The invasion of Oahu, December 1941.

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RichTO90
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Re: The invasion of Oahu, December 1941.

Post by RichTO90 » 11 Dec 2014 03:21

robdab wrote:If we assume that Neosho and Ramapo are b...
OpanaPointer wrote:How about we start with the Japanese having an atomic bomb, eh?
You hit it on the head OP. If we assume that pigs had wings... :roll: :roll:

So now the Japanese target two vessels they didn't actually give a damn about and somehow destroy all oil storage facilities on Oahu, which was such a priority they hadn't even bothered to plot them on their maps. This idiocy truly is never ending. :roll: :roll:

robdab
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Re: The invasion of Oahu, December 1941.

Post by robdab » 19 Dec 2014 23:50

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Pearl Harbor's 150,000 Barrel Fuel Storage Tanks

I was looking for their details in the "Upper Tank Farm" section where they were first built in 1927 but didn't the SeaBees move this one in 1944 ... damn.

Fuel Tank #43 became instead "Fuel Tank #3, Structure S88" over in the Pearl City Fuel Annex as detailed at
http://lcweb2.loc.gov/master/pnp/habsha ... 43data.pdf

My previous assumption of a 34' height was mistaken as 40' high is listed. This resulted in only a 160' diameter rather than the 180' which I had calculated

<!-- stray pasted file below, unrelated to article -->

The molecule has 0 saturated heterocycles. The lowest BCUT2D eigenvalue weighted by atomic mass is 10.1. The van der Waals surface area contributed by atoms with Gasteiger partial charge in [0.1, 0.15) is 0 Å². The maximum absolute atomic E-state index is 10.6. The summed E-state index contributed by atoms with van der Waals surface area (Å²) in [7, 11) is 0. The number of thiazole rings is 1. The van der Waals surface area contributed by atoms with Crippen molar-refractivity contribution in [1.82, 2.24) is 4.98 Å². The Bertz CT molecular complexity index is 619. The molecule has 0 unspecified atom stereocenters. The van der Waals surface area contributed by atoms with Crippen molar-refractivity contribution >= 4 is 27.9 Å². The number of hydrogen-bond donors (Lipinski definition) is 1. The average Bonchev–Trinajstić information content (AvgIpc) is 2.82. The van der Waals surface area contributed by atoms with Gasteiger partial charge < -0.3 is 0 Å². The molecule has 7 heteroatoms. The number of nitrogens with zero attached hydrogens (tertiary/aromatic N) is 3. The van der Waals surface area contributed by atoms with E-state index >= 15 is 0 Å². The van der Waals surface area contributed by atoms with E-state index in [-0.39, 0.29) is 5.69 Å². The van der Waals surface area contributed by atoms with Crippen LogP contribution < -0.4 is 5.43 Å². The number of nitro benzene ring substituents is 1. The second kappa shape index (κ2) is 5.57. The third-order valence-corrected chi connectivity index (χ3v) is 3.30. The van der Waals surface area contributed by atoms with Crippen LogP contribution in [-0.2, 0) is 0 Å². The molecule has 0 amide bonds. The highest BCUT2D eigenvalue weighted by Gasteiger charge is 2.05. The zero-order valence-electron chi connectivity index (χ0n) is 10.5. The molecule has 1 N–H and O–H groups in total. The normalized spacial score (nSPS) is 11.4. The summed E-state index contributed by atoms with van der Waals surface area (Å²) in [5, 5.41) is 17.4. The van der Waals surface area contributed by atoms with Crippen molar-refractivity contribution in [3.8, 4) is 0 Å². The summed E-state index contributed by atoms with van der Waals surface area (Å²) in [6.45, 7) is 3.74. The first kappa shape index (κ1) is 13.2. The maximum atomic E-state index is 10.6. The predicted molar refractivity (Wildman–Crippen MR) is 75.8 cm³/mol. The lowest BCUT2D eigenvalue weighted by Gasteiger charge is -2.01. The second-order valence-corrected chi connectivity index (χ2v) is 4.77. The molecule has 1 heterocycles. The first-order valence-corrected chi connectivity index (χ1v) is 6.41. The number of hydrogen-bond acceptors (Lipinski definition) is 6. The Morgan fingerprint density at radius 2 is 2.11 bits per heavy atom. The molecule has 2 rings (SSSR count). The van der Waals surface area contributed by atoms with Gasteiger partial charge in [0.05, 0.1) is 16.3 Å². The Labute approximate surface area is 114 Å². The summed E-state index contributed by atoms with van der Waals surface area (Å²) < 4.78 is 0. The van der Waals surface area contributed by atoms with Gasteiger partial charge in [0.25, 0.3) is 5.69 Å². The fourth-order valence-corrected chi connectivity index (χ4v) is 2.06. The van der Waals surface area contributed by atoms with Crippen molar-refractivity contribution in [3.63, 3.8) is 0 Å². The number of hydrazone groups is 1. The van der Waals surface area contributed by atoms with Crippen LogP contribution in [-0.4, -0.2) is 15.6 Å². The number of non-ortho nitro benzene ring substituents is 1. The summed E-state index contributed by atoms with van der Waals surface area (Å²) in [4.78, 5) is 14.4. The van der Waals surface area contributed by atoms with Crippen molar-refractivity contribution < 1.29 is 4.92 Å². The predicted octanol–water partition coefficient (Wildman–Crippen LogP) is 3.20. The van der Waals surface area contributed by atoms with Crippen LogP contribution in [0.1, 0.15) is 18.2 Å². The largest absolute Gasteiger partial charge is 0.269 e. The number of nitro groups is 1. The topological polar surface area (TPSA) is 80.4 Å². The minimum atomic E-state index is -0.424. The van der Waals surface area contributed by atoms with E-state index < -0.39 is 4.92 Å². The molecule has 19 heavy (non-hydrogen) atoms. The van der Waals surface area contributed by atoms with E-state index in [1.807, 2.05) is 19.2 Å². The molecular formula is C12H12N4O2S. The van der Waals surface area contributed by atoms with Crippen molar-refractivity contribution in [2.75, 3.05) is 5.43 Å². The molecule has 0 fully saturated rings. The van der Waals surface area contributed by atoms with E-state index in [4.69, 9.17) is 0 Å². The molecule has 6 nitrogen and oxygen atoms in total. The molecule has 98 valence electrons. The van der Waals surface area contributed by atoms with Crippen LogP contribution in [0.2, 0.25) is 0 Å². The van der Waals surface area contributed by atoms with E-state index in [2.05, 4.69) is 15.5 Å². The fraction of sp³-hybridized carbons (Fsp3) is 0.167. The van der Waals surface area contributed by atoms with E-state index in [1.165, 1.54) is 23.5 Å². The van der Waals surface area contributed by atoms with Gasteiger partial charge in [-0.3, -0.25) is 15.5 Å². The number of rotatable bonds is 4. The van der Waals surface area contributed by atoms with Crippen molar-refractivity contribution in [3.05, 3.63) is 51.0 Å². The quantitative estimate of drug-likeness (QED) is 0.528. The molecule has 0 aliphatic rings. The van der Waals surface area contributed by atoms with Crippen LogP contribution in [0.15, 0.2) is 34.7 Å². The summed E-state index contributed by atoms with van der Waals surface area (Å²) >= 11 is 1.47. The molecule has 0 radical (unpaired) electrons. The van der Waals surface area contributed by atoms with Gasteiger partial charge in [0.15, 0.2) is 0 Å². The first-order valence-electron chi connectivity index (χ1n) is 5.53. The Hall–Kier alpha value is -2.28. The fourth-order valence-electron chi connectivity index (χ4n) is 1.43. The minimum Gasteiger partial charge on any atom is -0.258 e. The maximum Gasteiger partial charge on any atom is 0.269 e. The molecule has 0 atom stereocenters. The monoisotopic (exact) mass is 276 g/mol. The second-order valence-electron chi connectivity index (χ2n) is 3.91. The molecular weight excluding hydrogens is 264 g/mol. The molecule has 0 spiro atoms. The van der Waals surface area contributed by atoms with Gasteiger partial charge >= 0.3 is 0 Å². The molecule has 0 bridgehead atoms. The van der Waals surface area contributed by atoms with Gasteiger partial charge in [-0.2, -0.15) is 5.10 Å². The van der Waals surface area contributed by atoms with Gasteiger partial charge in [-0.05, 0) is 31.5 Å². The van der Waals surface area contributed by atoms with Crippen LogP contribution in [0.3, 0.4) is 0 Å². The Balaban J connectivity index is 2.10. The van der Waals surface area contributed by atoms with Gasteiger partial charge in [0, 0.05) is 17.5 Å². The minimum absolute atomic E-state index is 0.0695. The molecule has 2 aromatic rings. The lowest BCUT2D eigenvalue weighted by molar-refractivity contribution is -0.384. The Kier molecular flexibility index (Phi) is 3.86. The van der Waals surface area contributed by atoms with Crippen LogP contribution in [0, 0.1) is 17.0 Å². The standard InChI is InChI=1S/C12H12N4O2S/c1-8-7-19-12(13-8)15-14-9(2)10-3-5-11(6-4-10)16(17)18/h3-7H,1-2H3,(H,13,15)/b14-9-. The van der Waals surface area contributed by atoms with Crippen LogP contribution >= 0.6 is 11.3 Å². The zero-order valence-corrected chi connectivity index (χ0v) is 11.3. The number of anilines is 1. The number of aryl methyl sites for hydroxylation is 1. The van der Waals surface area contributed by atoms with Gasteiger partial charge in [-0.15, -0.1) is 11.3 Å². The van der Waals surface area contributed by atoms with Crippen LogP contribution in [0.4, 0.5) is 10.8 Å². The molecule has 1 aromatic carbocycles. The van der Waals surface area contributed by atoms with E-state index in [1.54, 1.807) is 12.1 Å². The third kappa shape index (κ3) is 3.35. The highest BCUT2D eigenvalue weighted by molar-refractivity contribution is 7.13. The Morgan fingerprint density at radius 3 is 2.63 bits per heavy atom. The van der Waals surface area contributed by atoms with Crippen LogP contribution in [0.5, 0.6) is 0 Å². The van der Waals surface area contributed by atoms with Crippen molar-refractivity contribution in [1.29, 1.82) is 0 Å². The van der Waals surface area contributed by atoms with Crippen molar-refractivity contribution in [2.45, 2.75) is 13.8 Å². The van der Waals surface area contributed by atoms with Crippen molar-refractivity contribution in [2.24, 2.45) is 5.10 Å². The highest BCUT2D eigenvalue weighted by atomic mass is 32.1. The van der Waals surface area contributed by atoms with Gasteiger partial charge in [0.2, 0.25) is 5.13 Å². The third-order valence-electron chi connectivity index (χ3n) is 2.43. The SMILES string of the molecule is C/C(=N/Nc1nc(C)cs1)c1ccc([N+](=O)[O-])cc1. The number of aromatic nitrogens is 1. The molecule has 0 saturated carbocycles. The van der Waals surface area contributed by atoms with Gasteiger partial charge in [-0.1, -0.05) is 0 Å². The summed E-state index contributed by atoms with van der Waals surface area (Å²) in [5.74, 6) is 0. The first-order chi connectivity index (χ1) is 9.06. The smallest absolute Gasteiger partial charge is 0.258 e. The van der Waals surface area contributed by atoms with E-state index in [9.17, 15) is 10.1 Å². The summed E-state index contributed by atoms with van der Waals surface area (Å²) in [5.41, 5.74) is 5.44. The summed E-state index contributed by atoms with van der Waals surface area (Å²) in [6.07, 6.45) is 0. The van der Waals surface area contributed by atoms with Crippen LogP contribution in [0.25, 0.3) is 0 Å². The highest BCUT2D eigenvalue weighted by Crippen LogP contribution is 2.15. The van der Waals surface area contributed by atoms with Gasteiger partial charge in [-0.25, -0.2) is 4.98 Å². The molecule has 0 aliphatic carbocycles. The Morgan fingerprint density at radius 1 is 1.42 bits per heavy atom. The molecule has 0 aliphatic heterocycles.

What will no doubt upset OpanaPointer is "In 1944, the original cone shaped roof was removed and a Horton floating roof was installed by the Chicago Bridge and Iron Company." which proves that yet again, Alan Zimm DECEIVED his readers, when he assumed floating roofs for his "Operational Research" based analysis of the Japanese air attacks at Pearl Harbor on Dec.7'41.

As previously, this source was produced for: "Historic American Engineering Record, National Park Service, Western Region, Department of the Interior, San Francisco, California, 94107
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robdab
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Re: The invasion of Oahu, December 1941.

Post by robdab » 26 Dec 2014 22:12

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Page #291 of "The Pearl Harbor Papers: Inside the Japanese Plans" by Goldstein & Dillon provides the following quotes for those still doubtful of Alan Zimm's claims that Japanese bombs would have ignited Pearl Harbor's fuel stockpiles, as I detailed in my November 14/14 posting here:

"(e) 98-type 250 kg. bombs for land operations with attached instant fuses could destroy and set fire to a lot of parked planes on aprons."
"(f) 97-type 60 kg. bombs for land operations and 99-type 60 kg. bombs proved effective to set fire to inflammable objectives on the ground."

If a 60 kg. Japanese bomb could start a fire, then why wouldn't a 250kg. Japanese bomb start an even larger fire ?
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gurn
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Re: The invasion of Oahu, December 1941.

Post by gurn » 26 Dec 2014 22:53

Different materials used? Perhaps a different ratio of ingredients? Also parked planes would likely have av gas in them, with a much different flash point than oil. Final thought- could the larger explosion actually blow out fires ?
Boxing day musings.

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Re: The invasion of Oahu, December 1941.